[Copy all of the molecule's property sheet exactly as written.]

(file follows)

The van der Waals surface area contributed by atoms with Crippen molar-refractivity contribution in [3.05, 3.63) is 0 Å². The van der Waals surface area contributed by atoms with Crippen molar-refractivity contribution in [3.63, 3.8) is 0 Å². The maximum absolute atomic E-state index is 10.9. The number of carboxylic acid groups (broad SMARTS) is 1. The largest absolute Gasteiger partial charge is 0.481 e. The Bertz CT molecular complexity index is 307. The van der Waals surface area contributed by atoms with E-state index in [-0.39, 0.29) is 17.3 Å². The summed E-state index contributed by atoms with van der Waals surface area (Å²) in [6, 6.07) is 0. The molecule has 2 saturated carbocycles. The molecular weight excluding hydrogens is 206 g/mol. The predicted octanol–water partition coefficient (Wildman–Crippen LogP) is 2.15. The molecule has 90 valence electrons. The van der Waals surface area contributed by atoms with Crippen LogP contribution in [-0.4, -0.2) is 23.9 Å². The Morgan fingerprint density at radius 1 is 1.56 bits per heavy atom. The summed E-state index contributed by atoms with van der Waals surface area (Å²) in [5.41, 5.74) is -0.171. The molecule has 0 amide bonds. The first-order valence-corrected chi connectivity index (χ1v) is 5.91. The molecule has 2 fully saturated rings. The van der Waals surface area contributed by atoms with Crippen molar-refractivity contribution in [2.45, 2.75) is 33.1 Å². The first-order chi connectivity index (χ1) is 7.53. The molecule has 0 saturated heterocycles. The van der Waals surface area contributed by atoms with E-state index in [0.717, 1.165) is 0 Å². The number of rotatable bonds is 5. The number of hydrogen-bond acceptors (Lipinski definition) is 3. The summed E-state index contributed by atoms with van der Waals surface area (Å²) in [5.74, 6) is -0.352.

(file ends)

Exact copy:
The van der Waals surface area contributed by atoms with Crippen molar-refractivity contribution in [3.05, 3.63) is 0 Å². The van der Waals surface area contributed by atoms with Crippen molar-refractivity contribution in [3.63, 3.8) is 0 Å². The maximum absolute atomic E-state index is 10.9. The number of carboxylic acid groups (broad SMARTS) is 1. The largest absolute Gasteiger partial charge is 0.481 e. The Bertz CT molecular complexity index is 307. The van der Waals surface area contributed by atoms with E-state index in [-0.39, 0.29) is 17.3 Å². The summed E-state index contributed by atoms with van der Waals surface area (Å²) in [6, 6.07) is 0. The molecule has 2 saturated carbocycles. The molecular weight excluding hydrogens is 206 g/mol. The predicted octanol–water partition coefficient (Wildman–Crippen LogP) is 2.15. The molecule has 90 valence electrons. The van der Waals surface area contributed by atoms with Crippen LogP contribution in [-0.4, -0.2) is 23.9 Å². The Morgan fingerprint density at radius 1 is 1.56 bits per heavy atom. The summed E-state index contributed by atoms with van der Waals surface area (Å²) in [5.41, 5.74) is -0.171. The molecule has 0 amide bonds. The first-order valence-corrected chi connectivity index (χ1v) is 5.91. The molecule has 2 fully saturated rings. The van der Waals surface area contributed by atoms with Crippen molar-refractivity contribution in [2.45, 2.75) is 33.1 Å². The first-order chi connectivity index (χ1) is 7.53. The molecule has 0 saturated heterocycles. The van der Waals surface area contributed by atoms with E-state index in [0.717, 1.165) is 0 Å². The number of rotatable bonds is 5. The number of hydrogen-bond acceptors (Lipinski definition) is 3. The summed E-state index contributed by atoms with van der Waals surface area (Å²) in [5.74, 6) is -0.352.